A few have made a return to store shelves, but for the most part some of these flavors can only be found on secondary markets. Luckily, there is a secondary marketplace for fans of discontinued flavors—not to mention plenty of collectors around! Sites like Kool-Aid world provide a few options with the tagline, “Even popular flavors get discontinued. We have limited quantities of these classic flavors, so get them while you can.”
While they’re offerings are rather inexpensive, there is apparently an entire market for collecting old Kool-Aid Packets. As Will Hodge wrote for The Takeout in 2019, the community of Kool-Aid collectors is certainly willing to pay decent amounts for old Kool-Aid packets:
While there’s no real quantifiable way to know just how big this particular community is, the best place to pulse-check their vitality is eBay. A quick search for “Kool-Aid packet” seemed to signal the market is alive and well, returning over 250 active listings, some of which were going for triple-digit asking prices: $400 for a still- sealed case of Pink Swimmingo, $225 for a single packet of Yabba-Dabba-Doo Berry, and $195 for a single packet of one of Kool-Aid’s most beloved flavor mascots, Purplesaurus Rex, just to name a few. A search for recently completed eBay auctions showed a display of 1960s Grape packets being sold for $250 and a single packet of Rock-A-Dile Red closing out at $125. The good stuff don’t come cheap, my friends.
One prominent collector—Matt from the pop culture website Dinosaur Dracula—features Kool-Aid nostalgia and occasional taste tests of discontinued flavors from his collection on his site. If you ever wondered what “Bedrock Orange” or “Rainbow Punch” tasted like, Matt’s delightful descriptions can give you a good idea with a little bit of humor on the side. When it comes to collecting, however, Matt asserts the primary reason for collecting is probably nostalgia and a love for the brand’s myriad mascots, telling The Takeout:
“My interest in Kool-Aid is on the extreme side. But what I’ve found through covering it is that Kool-Aid seems to make everyone happy. Whether it reminds them of some long-ago family picnic or using the stuff to badly dye their hair in high school, it weirdly connects to so many personal memories. It’s kind of a mutant version of Proust’s madeleines.”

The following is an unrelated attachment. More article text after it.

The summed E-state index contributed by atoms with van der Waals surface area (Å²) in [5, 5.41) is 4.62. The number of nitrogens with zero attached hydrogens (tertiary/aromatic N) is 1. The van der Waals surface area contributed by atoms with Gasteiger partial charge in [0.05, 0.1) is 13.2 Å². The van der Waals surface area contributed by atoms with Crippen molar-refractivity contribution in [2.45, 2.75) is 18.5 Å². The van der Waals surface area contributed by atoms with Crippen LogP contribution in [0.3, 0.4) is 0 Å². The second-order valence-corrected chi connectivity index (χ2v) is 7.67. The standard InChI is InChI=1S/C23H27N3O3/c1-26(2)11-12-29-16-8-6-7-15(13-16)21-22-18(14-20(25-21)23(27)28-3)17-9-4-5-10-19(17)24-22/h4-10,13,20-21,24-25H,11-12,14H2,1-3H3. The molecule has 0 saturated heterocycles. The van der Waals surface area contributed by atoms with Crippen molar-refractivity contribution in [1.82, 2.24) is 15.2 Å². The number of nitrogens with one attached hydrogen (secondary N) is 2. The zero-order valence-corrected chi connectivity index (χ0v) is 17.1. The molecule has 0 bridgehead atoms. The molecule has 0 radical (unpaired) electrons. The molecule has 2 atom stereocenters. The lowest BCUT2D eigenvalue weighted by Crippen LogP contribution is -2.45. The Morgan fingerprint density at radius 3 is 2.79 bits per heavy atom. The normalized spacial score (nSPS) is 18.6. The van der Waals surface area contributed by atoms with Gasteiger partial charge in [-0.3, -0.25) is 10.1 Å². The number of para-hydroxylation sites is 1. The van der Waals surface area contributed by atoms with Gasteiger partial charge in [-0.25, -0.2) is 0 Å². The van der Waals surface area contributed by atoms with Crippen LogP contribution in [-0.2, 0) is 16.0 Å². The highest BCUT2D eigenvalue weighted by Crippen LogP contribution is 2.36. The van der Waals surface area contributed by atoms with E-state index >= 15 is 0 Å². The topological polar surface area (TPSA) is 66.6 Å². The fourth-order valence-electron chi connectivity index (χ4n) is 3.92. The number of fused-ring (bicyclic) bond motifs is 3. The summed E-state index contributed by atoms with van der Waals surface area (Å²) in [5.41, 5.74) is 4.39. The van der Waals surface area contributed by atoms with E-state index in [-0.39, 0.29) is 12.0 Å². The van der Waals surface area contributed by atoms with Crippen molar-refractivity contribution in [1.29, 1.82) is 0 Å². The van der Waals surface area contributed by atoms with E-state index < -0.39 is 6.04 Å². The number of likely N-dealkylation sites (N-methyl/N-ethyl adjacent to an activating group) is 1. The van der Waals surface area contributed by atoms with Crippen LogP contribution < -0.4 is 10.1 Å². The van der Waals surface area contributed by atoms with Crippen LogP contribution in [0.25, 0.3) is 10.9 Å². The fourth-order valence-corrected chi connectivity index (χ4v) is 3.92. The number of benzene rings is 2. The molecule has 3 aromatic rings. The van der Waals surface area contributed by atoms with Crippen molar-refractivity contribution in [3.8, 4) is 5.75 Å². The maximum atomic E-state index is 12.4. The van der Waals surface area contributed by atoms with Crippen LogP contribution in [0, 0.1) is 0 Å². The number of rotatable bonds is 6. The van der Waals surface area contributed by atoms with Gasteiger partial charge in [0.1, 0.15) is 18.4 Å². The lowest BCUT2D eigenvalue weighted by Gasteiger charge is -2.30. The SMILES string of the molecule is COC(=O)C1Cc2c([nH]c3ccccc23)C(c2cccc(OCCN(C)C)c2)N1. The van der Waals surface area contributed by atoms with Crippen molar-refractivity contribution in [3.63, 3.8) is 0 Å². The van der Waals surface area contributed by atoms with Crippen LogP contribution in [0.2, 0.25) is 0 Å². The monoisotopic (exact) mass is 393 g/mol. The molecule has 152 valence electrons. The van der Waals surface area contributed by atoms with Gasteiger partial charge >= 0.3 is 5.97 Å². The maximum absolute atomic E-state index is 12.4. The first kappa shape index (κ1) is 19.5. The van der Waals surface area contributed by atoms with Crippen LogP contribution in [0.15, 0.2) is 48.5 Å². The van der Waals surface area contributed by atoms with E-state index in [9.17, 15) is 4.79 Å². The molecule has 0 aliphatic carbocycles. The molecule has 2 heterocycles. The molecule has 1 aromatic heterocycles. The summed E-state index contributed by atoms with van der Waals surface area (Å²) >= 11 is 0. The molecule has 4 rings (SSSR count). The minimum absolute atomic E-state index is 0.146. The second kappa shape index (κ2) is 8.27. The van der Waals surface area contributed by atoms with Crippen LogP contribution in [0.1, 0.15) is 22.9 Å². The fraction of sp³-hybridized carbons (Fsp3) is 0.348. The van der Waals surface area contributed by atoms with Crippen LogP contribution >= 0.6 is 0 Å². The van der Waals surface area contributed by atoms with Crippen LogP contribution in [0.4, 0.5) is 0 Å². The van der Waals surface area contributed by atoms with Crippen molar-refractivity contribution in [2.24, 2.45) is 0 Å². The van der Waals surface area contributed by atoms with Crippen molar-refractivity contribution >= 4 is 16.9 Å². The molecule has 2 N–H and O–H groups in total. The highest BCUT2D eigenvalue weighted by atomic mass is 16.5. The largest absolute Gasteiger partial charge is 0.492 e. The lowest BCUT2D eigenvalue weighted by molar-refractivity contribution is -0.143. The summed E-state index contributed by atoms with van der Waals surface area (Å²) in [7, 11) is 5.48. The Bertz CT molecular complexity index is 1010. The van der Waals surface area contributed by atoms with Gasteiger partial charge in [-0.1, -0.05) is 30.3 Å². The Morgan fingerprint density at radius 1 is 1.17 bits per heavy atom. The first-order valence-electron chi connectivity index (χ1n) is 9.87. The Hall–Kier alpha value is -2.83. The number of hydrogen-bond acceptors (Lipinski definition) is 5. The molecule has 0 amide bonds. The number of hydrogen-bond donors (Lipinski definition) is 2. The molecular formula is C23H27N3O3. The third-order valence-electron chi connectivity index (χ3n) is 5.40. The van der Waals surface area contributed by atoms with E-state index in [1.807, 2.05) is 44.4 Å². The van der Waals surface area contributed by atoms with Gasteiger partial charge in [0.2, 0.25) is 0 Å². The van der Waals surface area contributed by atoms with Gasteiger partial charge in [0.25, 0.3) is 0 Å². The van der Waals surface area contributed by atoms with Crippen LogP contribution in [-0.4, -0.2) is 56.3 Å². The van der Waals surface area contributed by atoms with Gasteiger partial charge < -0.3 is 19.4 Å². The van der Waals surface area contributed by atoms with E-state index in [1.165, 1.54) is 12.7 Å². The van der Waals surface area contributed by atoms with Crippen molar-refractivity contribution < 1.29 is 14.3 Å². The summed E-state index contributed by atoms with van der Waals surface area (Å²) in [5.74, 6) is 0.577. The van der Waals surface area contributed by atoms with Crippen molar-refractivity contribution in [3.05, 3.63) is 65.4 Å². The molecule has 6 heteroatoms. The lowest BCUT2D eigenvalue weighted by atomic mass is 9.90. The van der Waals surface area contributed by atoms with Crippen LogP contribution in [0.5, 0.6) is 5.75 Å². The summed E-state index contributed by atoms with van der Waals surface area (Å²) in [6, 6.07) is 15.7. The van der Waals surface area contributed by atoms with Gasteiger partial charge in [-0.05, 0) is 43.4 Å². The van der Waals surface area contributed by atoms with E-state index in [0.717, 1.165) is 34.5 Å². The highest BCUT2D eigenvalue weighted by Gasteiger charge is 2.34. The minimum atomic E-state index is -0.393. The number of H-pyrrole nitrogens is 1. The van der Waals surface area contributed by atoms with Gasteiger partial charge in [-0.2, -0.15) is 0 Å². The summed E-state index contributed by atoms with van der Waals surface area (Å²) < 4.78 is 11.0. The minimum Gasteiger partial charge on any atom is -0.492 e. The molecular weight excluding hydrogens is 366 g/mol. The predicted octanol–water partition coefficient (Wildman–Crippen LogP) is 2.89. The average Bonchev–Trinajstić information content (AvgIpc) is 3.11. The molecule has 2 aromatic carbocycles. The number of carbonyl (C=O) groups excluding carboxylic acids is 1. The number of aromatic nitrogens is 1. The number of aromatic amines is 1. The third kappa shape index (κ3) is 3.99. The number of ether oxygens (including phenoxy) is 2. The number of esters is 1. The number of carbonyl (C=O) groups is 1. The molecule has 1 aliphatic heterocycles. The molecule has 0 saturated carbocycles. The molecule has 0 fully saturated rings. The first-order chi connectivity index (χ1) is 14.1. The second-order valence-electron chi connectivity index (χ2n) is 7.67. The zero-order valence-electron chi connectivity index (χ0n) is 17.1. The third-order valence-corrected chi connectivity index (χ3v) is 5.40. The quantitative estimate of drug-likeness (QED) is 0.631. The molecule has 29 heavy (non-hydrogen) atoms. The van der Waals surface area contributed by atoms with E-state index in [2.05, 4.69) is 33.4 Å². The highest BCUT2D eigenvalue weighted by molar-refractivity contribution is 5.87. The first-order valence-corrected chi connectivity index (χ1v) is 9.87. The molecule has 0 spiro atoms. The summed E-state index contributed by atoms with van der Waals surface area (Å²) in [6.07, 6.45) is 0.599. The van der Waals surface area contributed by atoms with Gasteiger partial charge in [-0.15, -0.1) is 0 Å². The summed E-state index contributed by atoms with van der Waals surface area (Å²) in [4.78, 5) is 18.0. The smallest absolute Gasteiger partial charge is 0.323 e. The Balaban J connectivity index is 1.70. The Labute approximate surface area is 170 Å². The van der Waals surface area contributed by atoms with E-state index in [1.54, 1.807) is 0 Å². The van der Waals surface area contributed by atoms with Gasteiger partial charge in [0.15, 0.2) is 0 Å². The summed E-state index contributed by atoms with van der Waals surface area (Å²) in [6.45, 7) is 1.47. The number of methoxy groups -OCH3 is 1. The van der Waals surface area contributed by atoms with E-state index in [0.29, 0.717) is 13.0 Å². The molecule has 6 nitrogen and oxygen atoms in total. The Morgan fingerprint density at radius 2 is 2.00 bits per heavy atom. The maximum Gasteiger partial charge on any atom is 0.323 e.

Then there’s the question of whether it’s safe to drink. We certainly don’t recommend consuming expired food or beverages. But aside from the obvious risks involved with consuming expired food, this is clearly a subject of interest for collectors and non-collectors alike given a sampling of the question being asked/answered on Quora.), Rhett & Link’s Ear Biscuits and all over Reddit.
Of course, you could always make your own Purplesaurus Rex by mixing a packet of grape and lemonade Kool-Aid flavors together to capture that sweet, tart nostalgic flavor.
The year the Kool-Aid man as we know him was introduced to the world through the Grey Advertising Agency. Developed by Alan Kupchick and Harold Karp, the concept was intended to give a more bombastic personality and make him larger than life. Most of us are familiar with the series of commercials where a giant bipedal pitcher of presumably tropical punch Kool-Aid violently breaks through a wall and yells “Oh Yeah!” The character was originally voiced by Grey Agency composer Richard Berg with renowned voice over artist Frank Simms taking over the role until 2015 (Brock Powell is the current voice of the character). With a Q-score of 26, his iconic look and his hilarious signature catchphrase, Kool-Aid Man is instantly recognizable as part of the Pop Culture Pantheon. He even starred in his own Atari 2600 and Intellivision games and a short-lived comic book series, which is pretty good for a mascot—even if Time Magazine thinks he’s creepy.
A Breakthrough Campaign: the strange pop culture legacy of Kool-Aid advertising
Oddly enough, Kool-Aid infiltrated pop culture right from the start. The original mascot was simply a pitcher of kool-aid with a smiley face called “Pitcher Man,” inspired by a drawing one advertising executive’s son made on a frosted window. Advertising included the original pitcher-with-a-face character, Looney Tunes characters like Bugs Bunny and there was that time the Monkees and Bugs Bunny starred together in a series of hilarious Kool-Aid commercials.
When the Grey Agency created the anthropomorphic version of the character in 1975, the idea was to create a hip character with broad appeal. The executive behind Kool-Aid Man at the time told Mental Floss in 2017 about how they came up with the mascot’s iconic entrance move:
The iconic breaking-through-the-wall sequence wasn’t necessarily planned. From what I’ve heard, someone on set said that Kool-Aid Man really had to make an entrance, and someone else, maybe a producer, suggested he come through the wall. Breakaway bricks were set up, and the character’s fiberglass shell—the same material used for a Corvette Stingray effectively became a wrecking ball.